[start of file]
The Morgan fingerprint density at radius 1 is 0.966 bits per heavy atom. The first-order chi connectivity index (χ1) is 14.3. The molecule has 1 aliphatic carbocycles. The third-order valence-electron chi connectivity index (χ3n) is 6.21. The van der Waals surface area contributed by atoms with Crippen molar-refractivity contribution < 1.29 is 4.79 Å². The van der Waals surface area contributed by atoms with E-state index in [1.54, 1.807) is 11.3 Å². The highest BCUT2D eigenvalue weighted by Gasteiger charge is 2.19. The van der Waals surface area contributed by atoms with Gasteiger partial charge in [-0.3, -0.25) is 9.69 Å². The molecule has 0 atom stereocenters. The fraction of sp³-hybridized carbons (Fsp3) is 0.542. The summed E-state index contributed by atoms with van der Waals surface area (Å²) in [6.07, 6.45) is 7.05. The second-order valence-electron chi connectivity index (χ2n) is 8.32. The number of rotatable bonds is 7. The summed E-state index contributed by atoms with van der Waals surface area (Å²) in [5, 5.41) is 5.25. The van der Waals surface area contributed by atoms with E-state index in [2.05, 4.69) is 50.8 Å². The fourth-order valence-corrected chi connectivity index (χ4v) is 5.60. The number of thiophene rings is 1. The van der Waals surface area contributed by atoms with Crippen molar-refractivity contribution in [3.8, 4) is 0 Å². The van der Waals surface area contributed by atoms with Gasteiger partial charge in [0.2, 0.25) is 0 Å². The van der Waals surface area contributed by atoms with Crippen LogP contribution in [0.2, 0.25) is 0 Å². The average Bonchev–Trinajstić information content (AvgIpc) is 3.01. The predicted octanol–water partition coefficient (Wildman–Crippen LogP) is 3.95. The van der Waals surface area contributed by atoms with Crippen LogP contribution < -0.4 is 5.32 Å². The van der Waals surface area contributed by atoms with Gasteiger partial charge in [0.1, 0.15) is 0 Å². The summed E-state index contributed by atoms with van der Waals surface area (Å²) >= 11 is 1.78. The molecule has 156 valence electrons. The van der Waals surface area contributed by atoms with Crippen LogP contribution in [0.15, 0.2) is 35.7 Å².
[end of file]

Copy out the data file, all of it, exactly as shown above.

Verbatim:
The Morgan fingerprint density at radius 1 is 0.966 bits per heavy atom. The first-order chi connectivity index (χ1) is 14.3. The molecule has 1 aliphatic carbocycles. The third-order valence-electron chi connectivity index (χ3n) is 6.21. The van der Waals surface area contributed by atoms with Crippen molar-refractivity contribution < 1.29 is 4.79 Å². The van der Waals surface area contributed by atoms with E-state index in [1.54, 1.807) is 11.3 Å². The highest BCUT2D eigenvalue weighted by Gasteiger charge is 2.19. The van der Waals surface area contributed by atoms with Gasteiger partial charge in [-0.3, -0.25) is 9.69 Å². The molecule has 0 atom stereocenters. The fraction of sp³-hybridized carbons (Fsp3) is 0.542. The summed E-state index contributed by atoms with van der Waals surface area (Å²) in [6.07, 6.45) is 7.05. The second-order valence-electron chi connectivity index (χ2n) is 8.32. The number of rotatable bonds is 7. The summed E-state index contributed by atoms with van der Waals surface area (Å²) in [5, 5.41) is 5.25. The van der Waals surface area contributed by atoms with E-state index in [2.05, 4.69) is 50.8 Å². The fourth-order valence-corrected chi connectivity index (χ4v) is 5.60. The number of thiophene rings is 1. The van der Waals surface area contributed by atoms with Crippen molar-refractivity contribution in [3.8, 4) is 0 Å². The van der Waals surface area contributed by atoms with Gasteiger partial charge in [0.2, 0.25) is 0 Å². The van der Waals surface area contributed by atoms with Crippen LogP contribution in [0.2, 0.25) is 0 Å². The average Bonchev–Trinajstić information content (AvgIpc) is 3.01. The predicted octanol–water partition coefficient (Wildman–Crippen LogP) is 3.95. The van der Waals surface area contributed by atoms with Crippen LogP contribution < -0.4 is 5.32 Å². The van der Waals surface area contributed by atoms with Gasteiger partial charge in [0.1, 0.15) is 0 Å². The summed E-state index contributed by atoms with van der Waals surface area (Å²) >= 11 is 1.78. The molecule has 156 valence electrons. The van der Waals surface area contributed by atoms with Crippen LogP contribution in [0.15, 0.2) is 35.7 Å².